PlanetWatch is deploying some of its own financial resources to subsidize sensor prices. We will initially focus on Type 1 Airqino sensors with the aim of consolidating our outdoor network both in Europe and the US.
From June 12 to July 12, we are going to make available on TEA Group’s shop a limited stock of 1,000 devices (Airqino + Airqino bundle) at never-before-seen prices.
During this one-month campaign, we are covering with our own resources approximately half of the original device price, making it more affordable than ever, so it will be possible to purchase Type 1 Airqino sensors at approximately 50% off standard prices. Moreover, for those PlanetWatchers who are part of the Loyalty Program, the discounts will be even more substantial. Final prices to be revealed on June 12.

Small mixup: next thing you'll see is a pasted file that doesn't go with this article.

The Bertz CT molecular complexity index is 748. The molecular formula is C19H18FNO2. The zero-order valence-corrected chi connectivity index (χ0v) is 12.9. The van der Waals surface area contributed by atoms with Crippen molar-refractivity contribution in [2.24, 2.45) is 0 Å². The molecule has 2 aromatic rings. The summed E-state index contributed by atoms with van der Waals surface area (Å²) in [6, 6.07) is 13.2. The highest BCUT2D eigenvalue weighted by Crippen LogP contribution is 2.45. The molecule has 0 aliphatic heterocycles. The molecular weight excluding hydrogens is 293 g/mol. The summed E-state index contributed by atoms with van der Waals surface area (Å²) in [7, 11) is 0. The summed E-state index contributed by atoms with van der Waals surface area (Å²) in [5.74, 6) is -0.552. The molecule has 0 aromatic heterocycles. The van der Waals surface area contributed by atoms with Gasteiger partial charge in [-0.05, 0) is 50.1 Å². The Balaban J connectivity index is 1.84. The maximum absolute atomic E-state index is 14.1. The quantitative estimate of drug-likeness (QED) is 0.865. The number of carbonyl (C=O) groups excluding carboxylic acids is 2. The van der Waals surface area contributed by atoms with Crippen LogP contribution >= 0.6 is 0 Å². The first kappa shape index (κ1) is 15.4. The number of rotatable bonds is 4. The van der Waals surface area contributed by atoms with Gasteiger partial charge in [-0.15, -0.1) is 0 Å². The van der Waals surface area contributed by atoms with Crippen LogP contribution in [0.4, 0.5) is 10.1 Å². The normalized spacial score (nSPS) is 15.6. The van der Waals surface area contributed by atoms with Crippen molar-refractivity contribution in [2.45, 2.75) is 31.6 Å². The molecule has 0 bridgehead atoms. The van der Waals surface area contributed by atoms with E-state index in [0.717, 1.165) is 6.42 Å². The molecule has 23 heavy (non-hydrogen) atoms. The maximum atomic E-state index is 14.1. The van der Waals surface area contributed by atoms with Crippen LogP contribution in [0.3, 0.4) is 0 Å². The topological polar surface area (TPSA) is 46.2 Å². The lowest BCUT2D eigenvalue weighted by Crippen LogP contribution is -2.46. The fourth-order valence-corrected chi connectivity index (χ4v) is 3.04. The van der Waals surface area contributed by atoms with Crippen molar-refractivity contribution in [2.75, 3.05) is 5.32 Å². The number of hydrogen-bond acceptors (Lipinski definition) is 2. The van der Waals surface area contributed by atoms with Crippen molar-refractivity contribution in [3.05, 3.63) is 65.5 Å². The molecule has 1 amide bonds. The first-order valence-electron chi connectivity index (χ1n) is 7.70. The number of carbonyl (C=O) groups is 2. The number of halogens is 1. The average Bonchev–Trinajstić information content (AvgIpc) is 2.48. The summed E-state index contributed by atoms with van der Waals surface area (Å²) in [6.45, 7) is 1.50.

We hope this initiative will enable more people to join our community and install devices in new locations, helping us expand our air quality monitoring network while being rewarded for it. As a reminder, PlanetWatchers are first rewarded on a daily basis for streaming data reliably and then they get additional rewards whenever data from their devices gets sold, according to the revenue sharing scheme explained in our White Paper.
Did you just hear about PlanetWatch now and want to become part of our community? Learn how here.
Necessary cookies are absolutely essential for the website to function properly. This category only includes cookies that ensures basic functionalities and security features of the website. These cookies do not store any personal information.
Any cookies that may not be particularly necessary for the website to function and is used specifically to collect user personal data via analytics, ads, other embedded contents are termed as non-necessary cookies. It is mandatory to procure user consent prior to running these cookies on your website.